Banks: There’s no such thing as a free lunch

GREG BEAN

Here’s something that readers born after 1980 will find hard to believe: Before that, if you wanted access to your money, you basically had two choices. You could keep all your cash in a coffee can hidden behind the couch, or you could drive your covered wagon to the bank and write a check for cash, assuming you had enough money in your account.

In those days, it wasn’t that easy to get a checking account, but my mother helped me get one in my teens and spent a lot of time showing me how to keep track of my money, and balance my account to the penny when the monthly statement came in the mail. She thought that was a skill that would serve me well as an adult, and it did.

But those checking accounts had their limitations. Say you had plans for Saturday night, and figured you’d need $40 for dinner and a movie (things were much less expensive then). The bank wasn’t open on Saturday, so you had to think ahead and stop by the bank on Friday to cash a check. If you forgot, you were pretty much out of luck, unless a merchant, or Mom and Dad, trusted you enough to honor a check.

When my wife and I were young parents living paycheck to paycheck, we were delighted when our bank came out with ATM cards so you could get money from their machine 24/7. It was convenient. It simplified life. We called it the Magic Money Machine because you put the card in and bucks came out.

The Magic Money Machine at our bank had one other wonderful feature. The technology was in its infancy, and for some reason, every time we made a withdrawal, it added the amount to our account instead of subtracting it. It took a while for us to notice this (statements only came once a month), but when we deduced the pattern and saw that our withdrawals had put an extra $250 in our account, we went to the bank to tell them what was happening.

They took a look and told us nothing was wrong. When it got to $500, we went to the bank, spoke to an officer and asked her to audit our account. She did, and told us nothing was wrong. When it got to $1,200 about a year later, we went back to the bank again, and asked for another audit. They told us nothing was wrong.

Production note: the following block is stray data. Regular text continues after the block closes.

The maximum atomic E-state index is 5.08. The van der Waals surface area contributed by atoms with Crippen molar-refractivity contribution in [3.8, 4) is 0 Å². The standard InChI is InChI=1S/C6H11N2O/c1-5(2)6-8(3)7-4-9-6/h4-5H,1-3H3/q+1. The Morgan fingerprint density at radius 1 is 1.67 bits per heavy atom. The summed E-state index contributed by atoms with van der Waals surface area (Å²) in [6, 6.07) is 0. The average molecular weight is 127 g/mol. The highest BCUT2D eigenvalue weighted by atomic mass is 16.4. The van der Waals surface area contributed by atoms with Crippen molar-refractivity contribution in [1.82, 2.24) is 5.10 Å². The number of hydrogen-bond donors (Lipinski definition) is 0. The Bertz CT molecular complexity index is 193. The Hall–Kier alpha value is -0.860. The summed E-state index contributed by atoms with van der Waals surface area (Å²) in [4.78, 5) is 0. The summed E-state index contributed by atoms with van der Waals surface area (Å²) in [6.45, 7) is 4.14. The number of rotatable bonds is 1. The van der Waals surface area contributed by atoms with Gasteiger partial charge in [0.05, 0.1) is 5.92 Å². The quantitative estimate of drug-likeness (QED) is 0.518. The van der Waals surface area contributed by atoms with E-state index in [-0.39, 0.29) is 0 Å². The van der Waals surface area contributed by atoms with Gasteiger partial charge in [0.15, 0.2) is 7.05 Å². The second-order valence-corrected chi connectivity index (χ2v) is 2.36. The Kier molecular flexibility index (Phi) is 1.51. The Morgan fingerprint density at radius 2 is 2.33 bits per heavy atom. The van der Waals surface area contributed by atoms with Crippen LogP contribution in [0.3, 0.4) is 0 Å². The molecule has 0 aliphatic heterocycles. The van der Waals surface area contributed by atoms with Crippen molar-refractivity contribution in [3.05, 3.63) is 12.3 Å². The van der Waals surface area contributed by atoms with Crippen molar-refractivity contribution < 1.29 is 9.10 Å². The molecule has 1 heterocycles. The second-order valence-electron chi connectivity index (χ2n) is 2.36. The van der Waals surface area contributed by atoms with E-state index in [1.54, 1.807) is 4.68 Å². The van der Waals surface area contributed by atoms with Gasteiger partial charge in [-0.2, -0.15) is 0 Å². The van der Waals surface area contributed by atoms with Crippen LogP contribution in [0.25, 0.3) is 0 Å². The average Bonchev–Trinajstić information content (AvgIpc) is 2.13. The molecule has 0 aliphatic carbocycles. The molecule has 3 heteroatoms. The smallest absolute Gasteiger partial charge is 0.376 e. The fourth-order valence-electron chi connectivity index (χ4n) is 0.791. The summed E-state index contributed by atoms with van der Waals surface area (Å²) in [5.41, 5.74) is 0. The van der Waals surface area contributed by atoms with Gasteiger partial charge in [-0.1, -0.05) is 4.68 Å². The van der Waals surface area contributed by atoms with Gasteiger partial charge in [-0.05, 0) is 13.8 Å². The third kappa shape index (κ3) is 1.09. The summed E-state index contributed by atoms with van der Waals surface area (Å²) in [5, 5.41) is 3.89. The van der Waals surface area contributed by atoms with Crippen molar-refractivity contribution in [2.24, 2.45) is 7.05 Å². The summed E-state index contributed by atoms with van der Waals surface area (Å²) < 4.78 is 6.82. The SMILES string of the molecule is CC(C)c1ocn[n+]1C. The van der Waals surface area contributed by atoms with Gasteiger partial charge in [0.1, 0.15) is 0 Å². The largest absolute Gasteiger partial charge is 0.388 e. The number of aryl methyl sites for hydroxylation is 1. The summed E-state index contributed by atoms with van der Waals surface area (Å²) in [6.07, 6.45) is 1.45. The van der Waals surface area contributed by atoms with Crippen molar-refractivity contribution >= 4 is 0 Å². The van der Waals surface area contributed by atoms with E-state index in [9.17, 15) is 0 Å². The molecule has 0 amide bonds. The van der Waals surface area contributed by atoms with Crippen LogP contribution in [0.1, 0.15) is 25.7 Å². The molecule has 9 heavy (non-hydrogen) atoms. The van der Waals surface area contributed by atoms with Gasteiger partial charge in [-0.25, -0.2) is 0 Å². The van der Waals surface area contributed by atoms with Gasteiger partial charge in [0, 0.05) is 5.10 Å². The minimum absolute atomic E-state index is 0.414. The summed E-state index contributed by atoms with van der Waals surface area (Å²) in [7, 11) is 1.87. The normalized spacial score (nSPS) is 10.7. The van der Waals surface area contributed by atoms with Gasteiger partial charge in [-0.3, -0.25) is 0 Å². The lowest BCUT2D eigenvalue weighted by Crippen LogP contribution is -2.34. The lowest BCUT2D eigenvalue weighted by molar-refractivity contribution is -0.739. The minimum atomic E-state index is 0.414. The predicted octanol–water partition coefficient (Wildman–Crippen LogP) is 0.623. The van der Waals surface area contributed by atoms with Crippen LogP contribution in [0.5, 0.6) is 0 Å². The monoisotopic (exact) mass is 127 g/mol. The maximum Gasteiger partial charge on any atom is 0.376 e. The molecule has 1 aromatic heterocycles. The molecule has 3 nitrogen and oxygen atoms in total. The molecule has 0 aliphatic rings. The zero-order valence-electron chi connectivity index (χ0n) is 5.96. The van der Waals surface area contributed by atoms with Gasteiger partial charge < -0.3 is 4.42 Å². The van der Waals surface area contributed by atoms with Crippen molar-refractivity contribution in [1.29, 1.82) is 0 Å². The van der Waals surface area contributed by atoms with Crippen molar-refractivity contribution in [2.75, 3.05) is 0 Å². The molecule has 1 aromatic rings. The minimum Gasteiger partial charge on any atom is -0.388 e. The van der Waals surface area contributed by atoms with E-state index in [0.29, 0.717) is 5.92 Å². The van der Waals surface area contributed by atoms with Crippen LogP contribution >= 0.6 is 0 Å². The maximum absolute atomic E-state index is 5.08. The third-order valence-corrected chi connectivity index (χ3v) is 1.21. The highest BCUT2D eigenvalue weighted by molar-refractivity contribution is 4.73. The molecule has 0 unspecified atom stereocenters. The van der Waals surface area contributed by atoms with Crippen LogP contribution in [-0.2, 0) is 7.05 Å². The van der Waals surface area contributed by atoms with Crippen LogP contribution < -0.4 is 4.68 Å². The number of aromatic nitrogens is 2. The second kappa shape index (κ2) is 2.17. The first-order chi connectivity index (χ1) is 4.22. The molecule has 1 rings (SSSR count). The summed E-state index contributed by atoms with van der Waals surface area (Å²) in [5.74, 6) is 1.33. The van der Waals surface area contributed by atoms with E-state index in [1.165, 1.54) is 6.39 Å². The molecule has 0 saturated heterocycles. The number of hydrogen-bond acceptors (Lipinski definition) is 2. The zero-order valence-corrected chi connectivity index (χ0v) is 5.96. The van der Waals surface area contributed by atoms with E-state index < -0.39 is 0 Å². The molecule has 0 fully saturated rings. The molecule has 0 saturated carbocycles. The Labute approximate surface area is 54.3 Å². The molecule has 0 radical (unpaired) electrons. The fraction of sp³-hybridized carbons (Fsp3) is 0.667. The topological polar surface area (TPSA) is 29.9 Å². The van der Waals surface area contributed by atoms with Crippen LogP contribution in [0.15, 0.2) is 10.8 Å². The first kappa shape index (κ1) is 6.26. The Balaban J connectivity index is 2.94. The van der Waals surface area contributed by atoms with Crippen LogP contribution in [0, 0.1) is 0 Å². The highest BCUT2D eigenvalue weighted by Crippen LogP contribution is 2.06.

“Then what should we do?” we asked.

“We don’t know; it’s your money,” they said.

What would you do? The guy who writes the ethics column for The New York Times would say that if you withdraw the money, you should donate it to charity. We spent it on rent.

There were never any repercussions, although the glitch stopped enriching us shortly after we took the money out. I don’t know if what we did was even legal, but I’ve never felt particularly guilty about it.

In the years since, banks have added a lot of other services to make our lives simpler. Debit cards meant that not only could we get our money whenever we wanted, we didn’t have to write checks for most purchases anymore. Online bill paying meant we had the option of making payments we chose immediately. The ability to link accounts meant we could tie our account to those of our kids — which was great when they were in school. We could put an extra 50 bucks in their account in the blink of an eye (it also gave us a way to keep an eye on what they were spending their money on, but don’t tell them we did it).

The beauty was that most of these services were free, or close to it. And we came to expect that it would always remain so, until the end of time. It’s sort of like online news content. People are used to getting it

for free, and news providers have a devil of a time getting them to pay even a nominal fee — even though deep down most of us believe there is a value to the products.

That’s why I’ve been so perplexed over all the outrage over the news that Bank of America will soon start charging customers $5 a month to use their debit cards. Lots of customers have threatened to close their accounts and move to another bank, but before too long, those banks will start charging fees as well. Just look at what’s happened in the airline industry.

With some companies we purchase products and services from, it’s relatively easy to disengage if they do something we don’t like. When Netflix announced last summer that it was raising its monthly fee dramatically and would charge for video streaming instead of giving it away, over a million customers closed their accounts and moved elsewhere.

But it’s not as easy to switch banks. In our family, all of the money coming into our accounts arrives via direct deposit. If we change banks, there’s paperwork involved in changing those direct deposits. I’m not even sure how to contact some of these payers, and the process of switching is a mystery. Not only that, but it takes time, and the potential for screw-ups is extreme. Every company we’ve established online payment accounts with would need to be contacted. More time spent on administration.

Then there’s the line of credit we’ve got with our bank, and the linked accounts we still maintain. What about those? Thankfully, our bank doesn’t hold our mortgage, or the switchover would be even more time consuming. It would be like getting a divorce.

All to save $5 a month? When you think it over rationally, it just doesn’t make sense. The convenience is well worth that fee. Maybe if it goes to $25 a month, or $50, I won’t feel the same way. In the meantime, I console myself with the knowledge that it will take a while to add up to the $1,200 we’re ahead.

Gregory Bean is the former executive editor of Greater Media Newspapers. You can reach him at gbean@gmnews.com.